[N. Y. Col. MSS., vol. iv. p. 476.] “Sr Edmund Andros when Governor of New York invaded them (the country called Pentagoet westward to the River St. Croise Eastward) by force and took the habitation of one Mons. St. Costene a Frenchman who thereupon instigated the Eastern Indians to make War against us, with which war the frontier Countries of New England on that side have been much infested.”

(From Mass. Col. Rec., vol. vi. p. 6.] “Major Richard Waldron appointed Commander in Chief of New Hampshire; Major Charles Frost of the West Regiment of the Province of Maine."

(The same, vol. vi. p. 8.] “Messenger to be sent to make discovery of the number of Indians at Penecooke;-Col. Barth. Gedney sent.”

[The same, vol. vi. p. 13.) “Wiolanset, the Penecooke Sachem Watamun, one of his chief Captains, came down to the Council, manifesting their Friendship to the English, and promist the continuance thereof, and to secure any of the Enemy Indians that shall come among them.”

Letter from Major Henchman to the Governor of Massachusetts.

Hon'd Sir-This day two Indians came from Pennacook, viz. Job Maramasquand and Peter Muckamug, who report that damage will undoubtedly be done within a few days at Piscataqua, and that Major Waldron, in particular is threatened; and that Julimatt fears that mischief will quickly be done at Dunstable. The Indians can give a more particular account to your honor. They say if damage be done, the blame shall not be on them, hay

ing given a faithful account of what they hear; and are upon that report moved to leave their habitation and corn at Pennacook. Sir I was very loth to trouble you and to expose myself to the censure and derision of some of the confident people, that would pretend to make sport with what I send down by Capt. Tom (alias Thomas Ukqucakussennum.)

I am constrained from a sense of my duty, and from love to my countrymen, to give the information as above. So with my humble service to your honor, and prayers for the safety of an endangered people, I am, Sir your humble Servant

Tho: HINCHMAN. June 23, [1689].

Mr. Danforth communicated the information to Gov. Bradstreet, who, with the Council, ordered a messenger to Cochecho with the following :

BOSTON 27 June: 1689. Honored Sir. The Governor and Council having this day received a letter from Major Henchman of Chelmsford, that some Indians are come in to them; who report that there is a gathering of Indians in or about Penecooke with designe of mischief to English, amongst the said Indians one Hawkins (Kankamagus) is said to be a principle designer, and that they have a particular designe against yourself and Mr. Peter Coffin which the Councill thought it necessary presently to dispatch Advice Thereof to give you notice that you take care of your own safeguard; they intending to endeavor to betray you on a pretention of Trade. Please forthwith to Signify the import hereof to Mr. Coffin and others as you shall thinke necessary and Advise of what Information you may receive at any time of the Indians motions.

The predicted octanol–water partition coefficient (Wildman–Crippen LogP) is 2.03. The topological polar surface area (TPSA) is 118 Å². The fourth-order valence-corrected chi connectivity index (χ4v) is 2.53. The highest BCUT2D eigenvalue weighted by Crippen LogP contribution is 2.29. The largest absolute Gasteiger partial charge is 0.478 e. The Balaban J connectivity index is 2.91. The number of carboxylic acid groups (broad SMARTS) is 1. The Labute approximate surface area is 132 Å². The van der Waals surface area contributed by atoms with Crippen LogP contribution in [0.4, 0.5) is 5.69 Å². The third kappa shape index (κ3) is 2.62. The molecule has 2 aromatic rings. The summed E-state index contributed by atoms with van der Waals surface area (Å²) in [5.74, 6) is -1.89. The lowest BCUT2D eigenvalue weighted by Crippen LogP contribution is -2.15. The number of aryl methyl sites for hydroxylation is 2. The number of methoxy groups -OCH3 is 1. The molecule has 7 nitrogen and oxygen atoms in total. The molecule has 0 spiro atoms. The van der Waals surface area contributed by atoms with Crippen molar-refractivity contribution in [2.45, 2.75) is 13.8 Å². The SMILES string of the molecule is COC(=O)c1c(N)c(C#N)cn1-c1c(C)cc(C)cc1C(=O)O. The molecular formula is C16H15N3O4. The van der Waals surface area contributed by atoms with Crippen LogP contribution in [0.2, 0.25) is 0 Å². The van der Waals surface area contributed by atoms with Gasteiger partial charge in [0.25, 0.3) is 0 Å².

By order in Council,

ISA: ADDINGTON, Secry. For Major Rich'd Waldron, and Mr Peter Coffin or either of them

At Cochecho.
These with all possible (speed).

The messenger hastened towards Cochecho ; he would have been in season, but he was unavoidably detained at Newbury Ferry, and he reached the place only on the morning of the 28th.

“On the evening of the 27th June, 1689, two squaws, according to the previously arranged plan, applied at each garrison house for liberty to sleep in them: this was often done in time of peace, and they were readily admitted into Waldron's, Heard's, the elder Coffin's, and Otis's. At their own request, they were shown how to open the doors and gates, in case they wished to leave the house in the night. They told the Major that a number of Indians were coming to trade with him the next day, and Mesandowit, who was at supper, said, “Brother Waldron, what would you do if the strange Indians should come?' 'I could assemble a hundred men by lifting up my finger, carelessly answered the Major. No watch was kept, and the family retired to rest.

“In the hours of deepest quiet, the gates were opened. The Indians, who were waiting without, immediately entered, placed a guard at the gate, and rushed into the Major's apartment. Awakened by the noise, he sprang from his bed, seized a sword, and, though over eighty years old, drove them through two or three rooms; but, returning for other arms, they came behind him, stunned him with a hatchet, and overpowered him. Drawing him into the hall, they then placed him in an elbow-chair on a long table with a derisive cry, · Who shall judge Indians now?' They then obliged the members of the family to get them some supper; when they had finished eating, they cut the Major across the breast with knives, each one with a stroke saying, “I cross out my account." Cutting off his nose and ears, they thrust them into his mouth; and when he was falling down, spent with the loss of blood, one of them held his own sword beneath him: he fell upon it, and his sufferings were ended.” Hist. Mem. No. 111, A. H. Q.

" After the death of Major Waldron and the removal of the family by the Indians, his house was burnt. Otis's garrison was captured in a similar manner to Waldron's. The owner, Richard Otis, was killed, either in rising up in bed or on looking out the window. His son Stephen and daughter Hannah were killed; the latter, a child of two years, having her head dashed against the stairs. The wife and infant child of Richard Otis, and two chil